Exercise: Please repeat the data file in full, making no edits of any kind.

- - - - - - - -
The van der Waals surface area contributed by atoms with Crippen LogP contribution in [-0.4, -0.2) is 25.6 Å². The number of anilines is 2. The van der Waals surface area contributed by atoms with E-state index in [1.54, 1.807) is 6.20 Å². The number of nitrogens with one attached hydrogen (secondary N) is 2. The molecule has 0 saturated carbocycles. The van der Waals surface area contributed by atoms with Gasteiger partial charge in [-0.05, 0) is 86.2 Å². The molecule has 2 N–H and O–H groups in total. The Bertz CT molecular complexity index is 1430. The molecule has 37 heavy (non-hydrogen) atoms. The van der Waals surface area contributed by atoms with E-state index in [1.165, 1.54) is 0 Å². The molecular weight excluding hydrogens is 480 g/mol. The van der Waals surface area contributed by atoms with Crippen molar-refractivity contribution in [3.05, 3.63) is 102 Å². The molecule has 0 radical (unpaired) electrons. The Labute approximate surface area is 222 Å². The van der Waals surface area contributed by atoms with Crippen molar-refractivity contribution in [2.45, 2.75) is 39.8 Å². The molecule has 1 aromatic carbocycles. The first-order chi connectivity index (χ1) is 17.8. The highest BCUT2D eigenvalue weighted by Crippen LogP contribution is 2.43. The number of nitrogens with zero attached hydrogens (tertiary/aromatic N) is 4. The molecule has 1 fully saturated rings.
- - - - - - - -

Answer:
The van der Waals surface area contributed by atoms with Crippen LogP contribution in [-0.4, -0.2) is 25.6 Å². The number of anilines is 2. The van der Waals surface area contributed by atoms with E-state index in [1.54, 1.807) is 6.20 Å². The number of nitrogens with one attached hydrogen (secondary N) is 2. The molecule has 0 saturated carbocycles. The van der Waals surface area contributed by atoms with Gasteiger partial charge in [-0.05, 0) is 86.2 Å². The molecule has 2 N–H and O–H groups in total. The Bertz CT molecular complexity index is 1430. The molecule has 37 heavy (non-hydrogen) atoms. The van der Waals surface area contributed by atoms with E-state index in [1.165, 1.54) is 0 Å². The molecular weight excluding hydrogens is 480 g/mol. The van der Waals surface area contributed by atoms with Crippen molar-refractivity contribution in [3.05, 3.63) is 102 Å². The molecule has 0 radical (unpaired) electrons. The Labute approximate surface area is 222 Å². The van der Waals surface area contributed by atoms with Crippen molar-refractivity contribution in [2.45, 2.75) is 39.8 Å². The molecule has 1 aromatic carbocycles. The first-order chi connectivity index (χ1) is 17.8. The highest BCUT2D eigenvalue weighted by Crippen LogP contribution is 2.43. The number of nitrogens with zero attached hydrogens (tertiary/aromatic N) is 4. The molecule has 1 fully saturated rings.